On the morning of May 28, 1754, a party of 35 French soldiers detached from Fort Duquesne were attacked at this spot, a gloomy defile dominated by a 30-foot cliff wall.
The French camped in poor ground at the base of the cliff to shield themselves from heavy rain. Just past dawn they were ambushed by a force of Virginia militia and Seneca Native Americans under the command of George Washington.
The encounter lasted barely 10 minutes. It resulted in the deaths of between 10 and 14 Frenchmen (depending on the account) and the capture of all but one of the remaining troops.
To compound the seriousness of the situation, the wounded leader of the French party, Ensign Joseph Coulon deVilliers, Sieur Jumonville, was murdered with a coup de grâce by Seneca sachem Half King after the shooting had stopped. Jumonville carried a letter to be delivered to Washington stating that the Virginians should depart French territory at once. This meant Jumonville was leading a diplomatic group. Washington countered that the French were under arms and intent on spying; he used as evidence the fact that this French party had abused the civilian Christopher Gist at his settlement the previous day.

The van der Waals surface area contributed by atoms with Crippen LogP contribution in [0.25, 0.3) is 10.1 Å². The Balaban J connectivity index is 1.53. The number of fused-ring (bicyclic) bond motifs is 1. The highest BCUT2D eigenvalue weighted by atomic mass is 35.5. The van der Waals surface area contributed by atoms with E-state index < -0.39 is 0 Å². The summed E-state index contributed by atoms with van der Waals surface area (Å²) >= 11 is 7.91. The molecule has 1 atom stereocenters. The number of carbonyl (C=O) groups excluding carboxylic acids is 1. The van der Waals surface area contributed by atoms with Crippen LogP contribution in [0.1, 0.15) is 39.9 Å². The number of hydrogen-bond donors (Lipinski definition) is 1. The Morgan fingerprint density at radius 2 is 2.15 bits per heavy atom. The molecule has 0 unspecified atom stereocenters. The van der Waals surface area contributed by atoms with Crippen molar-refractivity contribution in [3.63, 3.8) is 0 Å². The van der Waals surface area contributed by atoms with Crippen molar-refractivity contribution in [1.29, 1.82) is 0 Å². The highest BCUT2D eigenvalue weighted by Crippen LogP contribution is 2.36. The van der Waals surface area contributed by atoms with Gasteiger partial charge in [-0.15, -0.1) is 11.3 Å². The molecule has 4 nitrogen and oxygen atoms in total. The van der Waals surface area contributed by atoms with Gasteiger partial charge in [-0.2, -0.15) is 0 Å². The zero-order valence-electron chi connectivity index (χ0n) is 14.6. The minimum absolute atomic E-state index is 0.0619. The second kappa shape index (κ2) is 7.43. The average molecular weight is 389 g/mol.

Whoever was to blame, as Horace Walpole said that Washington’s actions “set the world on fire” and indirectly plunged three empires into the first world war.
For more information about the Jumonville Glen,
visit the National Park Service Web site.